25 March 2015
After a slightly shaky start, Dame Susan Devoy is starting to impress in her role as Race Relations Commissioner. Her pronouncements have a strong flavour of common sense and understanding of the real issues and concerns facing New Zealand’s ethnic communities. And her recent call for an increase in the number of quota refugees accepted each year – from 750 to 1,000 – is both timely and correct.
The role of Race Relations Commissioner is a difficult one at the best of times – a balancing act to challenge all balancing acts. New Zealand has been fortunate in the consistently high calibre of its Race Relations Commissioners, since the initial appointment of Harry Dansey back in 1969. Arguably, in today’s diverse global environment where ethnic and cultural stigmatisation has become the new form of discrimination, the role is even more vital than ever, both to protect the rights of the affected minorities, and to stand up for balance and justice throughout the national community.
But all this might be about to change. There is currently legislation before Parliament to “streamline” the role and function of the Human Rights Commission, of which the Race Relations Commissioner is part. One change does away with that specific role, arguing instead that greater mainstreaming of the Commissioner’s role into the overall tapestry of the Human Rights Commission will place race relations issues much more at the core of the Commission’s functions that has been the case to date. The counter-argument, which has far more credibility, is that these changes will remove the specific focus on race relations issues and make it more difficult for ethnic communities to lobby and raise concerns when they feel disadvantaged. At a time when the phobias around various ethnic communities, their religions and cultures are rising irrationally in some quarters because of the perceived tangential link to international terrorism, this has to be a backward step.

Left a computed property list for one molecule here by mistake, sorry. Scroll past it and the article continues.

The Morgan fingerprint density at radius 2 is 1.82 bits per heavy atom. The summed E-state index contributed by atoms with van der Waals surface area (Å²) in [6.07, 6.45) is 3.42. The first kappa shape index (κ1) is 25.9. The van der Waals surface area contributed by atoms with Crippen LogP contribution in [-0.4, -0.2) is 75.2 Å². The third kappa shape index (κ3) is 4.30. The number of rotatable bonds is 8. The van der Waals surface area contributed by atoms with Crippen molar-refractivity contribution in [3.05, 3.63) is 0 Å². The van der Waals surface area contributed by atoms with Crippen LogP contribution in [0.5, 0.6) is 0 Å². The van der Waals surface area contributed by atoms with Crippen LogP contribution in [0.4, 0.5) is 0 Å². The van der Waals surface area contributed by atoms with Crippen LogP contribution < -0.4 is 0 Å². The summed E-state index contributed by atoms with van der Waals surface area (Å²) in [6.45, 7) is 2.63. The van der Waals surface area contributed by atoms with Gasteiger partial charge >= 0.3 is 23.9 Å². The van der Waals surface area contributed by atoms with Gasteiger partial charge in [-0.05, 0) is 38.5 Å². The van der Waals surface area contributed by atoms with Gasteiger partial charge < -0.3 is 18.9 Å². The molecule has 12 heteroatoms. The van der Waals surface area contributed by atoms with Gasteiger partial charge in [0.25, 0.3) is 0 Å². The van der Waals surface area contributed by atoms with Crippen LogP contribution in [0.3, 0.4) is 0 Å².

Now, at this point, I have a major apology to offer. This legislation was introduced before last year’s election, and frankly slipped by my and UnitedFuture’s radar screens. I voted for the Bill’s introduction and agreed as part of our confidence and supply agreement to support the Bill through to its Second Reading. I state that as a fact, not an excuse. However, I have now advised the Government that I will not be supporting the Bill beyond its Second Reading, unless the position of Race Relations Commissioner is retained.
If anything, given the Government’s attention to “foreign fighters” and related issues, this is the time to be seen to be strengthening the role of the Race Relations Commissioner, not abolishing it. As Dame Susan grows in confidence and assurance in her role, the suspicion otherwise will be she is being silenced early, lest she become too troublesome later. Hardly a good look in a self-proclaimed tolerant society.